ZhuQue-2’s second flight payloads
So far, the payload for this launch remains unknown. It is unclear if LandSpace got another payload on this rocket after the initial maiden flight or if they are flying a dummy payload for this mission. Regardless, the payload fairing is on top of the rocket so that the rocket flew in a comparable configuration to a normal operational flight.
This mission’s mission patch also focuses on the rocket and gives no clues about a potential payload. On the rocket’s site, the flight’s motto “bringing green energy to life” has been released.
ZQ-2’s maiden flight failure
In an investigation report months ago, LandSpace detailed the problems of the first flight. A liquid oxygen (LOX) pump low-pressure outer casting for the second stage vernier engine broke under impact force from the second stage main engine shutdown.
During that moment, the rocket was already traveling at five kilometers per second according to telemetry shown on Chinese social media. With that, it lacked about two kilometers per second to reach orbit successfully.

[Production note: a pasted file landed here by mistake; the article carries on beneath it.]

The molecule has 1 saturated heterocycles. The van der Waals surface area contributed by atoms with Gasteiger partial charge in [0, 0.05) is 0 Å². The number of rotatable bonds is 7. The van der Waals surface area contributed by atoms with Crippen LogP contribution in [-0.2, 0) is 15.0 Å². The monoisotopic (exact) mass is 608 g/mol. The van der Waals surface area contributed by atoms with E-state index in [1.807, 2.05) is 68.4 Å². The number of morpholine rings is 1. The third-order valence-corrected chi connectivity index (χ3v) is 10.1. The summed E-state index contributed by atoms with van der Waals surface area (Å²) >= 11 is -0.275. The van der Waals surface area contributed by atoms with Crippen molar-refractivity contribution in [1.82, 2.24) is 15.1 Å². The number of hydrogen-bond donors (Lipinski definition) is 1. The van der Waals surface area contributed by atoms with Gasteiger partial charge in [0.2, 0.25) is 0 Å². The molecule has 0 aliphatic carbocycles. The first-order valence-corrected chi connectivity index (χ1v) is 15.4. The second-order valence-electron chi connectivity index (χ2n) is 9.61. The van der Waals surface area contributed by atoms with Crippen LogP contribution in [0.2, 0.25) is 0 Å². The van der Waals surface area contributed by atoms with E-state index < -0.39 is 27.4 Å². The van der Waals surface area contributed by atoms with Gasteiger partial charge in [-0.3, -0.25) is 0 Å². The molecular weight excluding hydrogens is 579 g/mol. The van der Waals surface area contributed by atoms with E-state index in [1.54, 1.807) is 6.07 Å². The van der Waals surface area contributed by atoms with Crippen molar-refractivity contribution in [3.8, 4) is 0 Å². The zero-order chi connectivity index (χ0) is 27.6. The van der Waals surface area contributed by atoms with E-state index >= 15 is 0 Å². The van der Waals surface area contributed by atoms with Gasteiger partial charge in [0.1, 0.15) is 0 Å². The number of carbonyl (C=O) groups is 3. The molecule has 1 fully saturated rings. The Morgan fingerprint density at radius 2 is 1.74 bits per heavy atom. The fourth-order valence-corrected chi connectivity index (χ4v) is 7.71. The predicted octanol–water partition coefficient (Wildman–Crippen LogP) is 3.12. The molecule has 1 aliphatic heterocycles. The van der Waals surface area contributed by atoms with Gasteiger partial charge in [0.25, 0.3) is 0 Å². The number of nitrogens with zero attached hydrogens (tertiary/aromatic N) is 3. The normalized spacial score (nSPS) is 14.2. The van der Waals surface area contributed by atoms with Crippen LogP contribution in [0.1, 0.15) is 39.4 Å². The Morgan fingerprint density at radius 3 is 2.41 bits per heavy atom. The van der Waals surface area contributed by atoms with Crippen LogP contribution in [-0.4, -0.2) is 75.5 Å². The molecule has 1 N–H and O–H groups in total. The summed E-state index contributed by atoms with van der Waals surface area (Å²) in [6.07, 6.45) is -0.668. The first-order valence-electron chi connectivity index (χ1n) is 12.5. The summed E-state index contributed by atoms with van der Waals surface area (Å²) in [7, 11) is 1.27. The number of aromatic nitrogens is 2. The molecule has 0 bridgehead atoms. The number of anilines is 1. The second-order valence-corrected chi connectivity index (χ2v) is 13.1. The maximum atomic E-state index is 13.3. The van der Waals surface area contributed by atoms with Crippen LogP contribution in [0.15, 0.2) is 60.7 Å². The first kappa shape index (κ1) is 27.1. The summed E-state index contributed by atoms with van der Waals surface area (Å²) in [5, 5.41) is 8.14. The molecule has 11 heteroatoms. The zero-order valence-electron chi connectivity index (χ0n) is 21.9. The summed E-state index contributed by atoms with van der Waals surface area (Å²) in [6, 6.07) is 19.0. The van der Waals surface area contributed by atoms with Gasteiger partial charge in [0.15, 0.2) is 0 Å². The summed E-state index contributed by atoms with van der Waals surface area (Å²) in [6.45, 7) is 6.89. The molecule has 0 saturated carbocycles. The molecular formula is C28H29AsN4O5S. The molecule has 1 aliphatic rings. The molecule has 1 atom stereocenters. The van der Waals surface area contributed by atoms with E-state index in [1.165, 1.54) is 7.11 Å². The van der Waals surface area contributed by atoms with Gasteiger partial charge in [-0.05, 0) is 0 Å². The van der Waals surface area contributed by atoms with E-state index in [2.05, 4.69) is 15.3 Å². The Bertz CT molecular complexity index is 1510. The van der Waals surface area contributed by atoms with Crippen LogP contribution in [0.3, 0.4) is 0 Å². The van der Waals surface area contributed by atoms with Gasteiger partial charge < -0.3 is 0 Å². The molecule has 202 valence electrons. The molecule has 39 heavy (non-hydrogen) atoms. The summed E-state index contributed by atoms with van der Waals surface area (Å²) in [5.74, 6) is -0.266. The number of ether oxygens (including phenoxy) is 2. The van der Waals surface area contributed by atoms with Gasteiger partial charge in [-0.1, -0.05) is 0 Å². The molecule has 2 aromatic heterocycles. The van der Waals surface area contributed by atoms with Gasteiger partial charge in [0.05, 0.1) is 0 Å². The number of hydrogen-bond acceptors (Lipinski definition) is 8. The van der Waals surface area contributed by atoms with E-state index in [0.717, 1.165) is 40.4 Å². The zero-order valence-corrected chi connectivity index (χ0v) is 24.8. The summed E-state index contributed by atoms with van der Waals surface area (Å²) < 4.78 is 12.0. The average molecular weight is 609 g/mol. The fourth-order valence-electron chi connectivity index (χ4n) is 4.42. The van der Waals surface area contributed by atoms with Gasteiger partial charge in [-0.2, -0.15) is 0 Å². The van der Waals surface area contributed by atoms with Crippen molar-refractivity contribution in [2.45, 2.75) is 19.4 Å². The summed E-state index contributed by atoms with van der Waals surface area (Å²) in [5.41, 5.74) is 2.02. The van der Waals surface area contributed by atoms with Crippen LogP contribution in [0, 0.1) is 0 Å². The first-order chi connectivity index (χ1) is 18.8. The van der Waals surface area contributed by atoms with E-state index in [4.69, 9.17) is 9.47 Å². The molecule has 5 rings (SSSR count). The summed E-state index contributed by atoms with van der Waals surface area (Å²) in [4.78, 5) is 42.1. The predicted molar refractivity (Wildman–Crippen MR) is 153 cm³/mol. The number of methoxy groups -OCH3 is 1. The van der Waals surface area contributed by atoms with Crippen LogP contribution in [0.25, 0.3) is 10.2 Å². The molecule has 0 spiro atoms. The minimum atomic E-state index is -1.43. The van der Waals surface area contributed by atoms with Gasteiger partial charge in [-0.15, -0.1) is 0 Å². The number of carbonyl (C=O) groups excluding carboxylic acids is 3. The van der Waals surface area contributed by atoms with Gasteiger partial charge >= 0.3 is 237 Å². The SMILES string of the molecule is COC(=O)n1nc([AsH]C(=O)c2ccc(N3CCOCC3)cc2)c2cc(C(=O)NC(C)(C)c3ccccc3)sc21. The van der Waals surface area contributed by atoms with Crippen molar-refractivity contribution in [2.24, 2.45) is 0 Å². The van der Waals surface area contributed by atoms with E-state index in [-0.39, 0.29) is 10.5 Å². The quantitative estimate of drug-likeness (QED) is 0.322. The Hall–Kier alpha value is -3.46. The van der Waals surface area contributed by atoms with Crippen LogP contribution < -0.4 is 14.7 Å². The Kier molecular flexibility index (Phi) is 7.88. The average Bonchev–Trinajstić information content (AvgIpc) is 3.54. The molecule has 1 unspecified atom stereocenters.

This was during the event in which the second stage would shut down and let the four verniers take the rest of the flight. During this time, a connection at the LOX inlet pipe broke, which was not properly designed for the shutdown. LandSpace conducted a series of ground tests, reinforcing the failure’s culprit.
This will be the last flight of the TQ-12 upper-stage combination. After flight two, the enhanced TQ-15A will take over, eliminating the problem. The first stage on the maiden flight, including the four TQ-12 engines, performed flawlessly.
The methane race to orbit
After ZhuQue-2 failed the first attempt in late 2022, both Starship and Relativity Space’s Terran-1 did not complete their mission profiles for their maiden launch, and the race remained open.
Starship, ULA’s Vulcan, and ZQ-2 by LandSpace remained in the race, with Relativity Space no longer pursuing Terran-1 operations. Other methane rockets, such as Blue Origin’s New Glenn and Terran-R by Relativity Space, are not expected to fly anytime soon.